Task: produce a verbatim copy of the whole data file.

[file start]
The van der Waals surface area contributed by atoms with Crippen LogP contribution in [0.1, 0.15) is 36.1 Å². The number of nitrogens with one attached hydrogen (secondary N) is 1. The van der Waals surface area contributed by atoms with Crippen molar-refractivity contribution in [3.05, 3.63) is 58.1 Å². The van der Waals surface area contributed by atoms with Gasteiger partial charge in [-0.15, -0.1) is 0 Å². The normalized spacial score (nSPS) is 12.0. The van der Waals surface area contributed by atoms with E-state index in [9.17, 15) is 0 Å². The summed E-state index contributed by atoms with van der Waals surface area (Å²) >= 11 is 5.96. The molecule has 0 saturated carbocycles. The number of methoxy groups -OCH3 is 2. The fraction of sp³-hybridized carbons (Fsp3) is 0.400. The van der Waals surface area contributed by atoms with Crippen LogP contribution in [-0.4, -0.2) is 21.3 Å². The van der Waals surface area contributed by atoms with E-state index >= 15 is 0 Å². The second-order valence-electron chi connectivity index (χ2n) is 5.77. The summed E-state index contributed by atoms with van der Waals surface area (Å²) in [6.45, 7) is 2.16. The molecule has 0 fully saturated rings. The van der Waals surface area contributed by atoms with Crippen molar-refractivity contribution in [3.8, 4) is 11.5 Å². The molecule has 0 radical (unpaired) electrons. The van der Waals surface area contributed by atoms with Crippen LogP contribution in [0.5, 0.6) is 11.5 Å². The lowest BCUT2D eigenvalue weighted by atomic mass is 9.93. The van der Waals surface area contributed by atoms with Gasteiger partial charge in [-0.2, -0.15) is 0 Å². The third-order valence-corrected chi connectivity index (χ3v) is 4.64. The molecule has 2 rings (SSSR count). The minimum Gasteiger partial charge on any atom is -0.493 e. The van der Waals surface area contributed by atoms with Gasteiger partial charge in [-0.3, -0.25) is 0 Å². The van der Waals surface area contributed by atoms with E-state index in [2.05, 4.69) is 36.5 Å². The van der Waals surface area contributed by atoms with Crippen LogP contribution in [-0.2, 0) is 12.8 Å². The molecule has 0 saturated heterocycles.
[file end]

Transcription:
The van der Waals surface area contributed by atoms with Crippen LogP contribution in [0.1, 0.15) is 36.1 Å². The number of nitrogens with one attached hydrogen (secondary N) is 1. The van der Waals surface area contributed by atoms with Crippen molar-refractivity contribution in [3.05, 3.63) is 58.1 Å². The van der Waals surface area contributed by atoms with Gasteiger partial charge in [-0.15, -0.1) is 0 Å². The normalized spacial score (nSPS) is 12.0. The van der Waals surface area contributed by atoms with E-state index in [9.17, 15) is 0 Å². The summed E-state index contributed by atoms with van der Waals surface area (Å²) >= 11 is 5.96. The molecule has 0 saturated carbocycles. The number of methoxy groups -OCH3 is 2. The fraction of sp³-hybridized carbons (Fsp3) is 0.400. The van der Waals surface area contributed by atoms with Crippen LogP contribution in [-0.4, -0.2) is 21.3 Å². The van der Waals surface area contributed by atoms with E-state index >= 15 is 0 Å². The second-order valence-electron chi connectivity index (χ2n) is 5.77. The summed E-state index contributed by atoms with van der Waals surface area (Å²) in [6.45, 7) is 2.16. The molecule has 0 fully saturated rings. The van der Waals surface area contributed by atoms with Crippen molar-refractivity contribution in [3.8, 4) is 11.5 Å². The molecule has 0 radical (unpaired) electrons. The van der Waals surface area contributed by atoms with Crippen LogP contribution in [0.5, 0.6) is 11.5 Å². The lowest BCUT2D eigenvalue weighted by atomic mass is 9.93. The van der Waals surface area contributed by atoms with Gasteiger partial charge in [-0.2, -0.15) is 0 Å². The third-order valence-corrected chi connectivity index (χ3v) is 4.64. The molecule has 2 rings (SSSR count). The minimum Gasteiger partial charge on any atom is -0.493 e. The van der Waals surface area contributed by atoms with Gasteiger partial charge in [-0.3, -0.25) is 0 Å². The van der Waals surface area contributed by atoms with E-state index in [2.05, 4.69) is 36.5 Å². The van der Waals surface area contributed by atoms with Crippen LogP contribution in [-0.2, 0) is 12.8 Å². The molecule has 0 saturated heterocycles.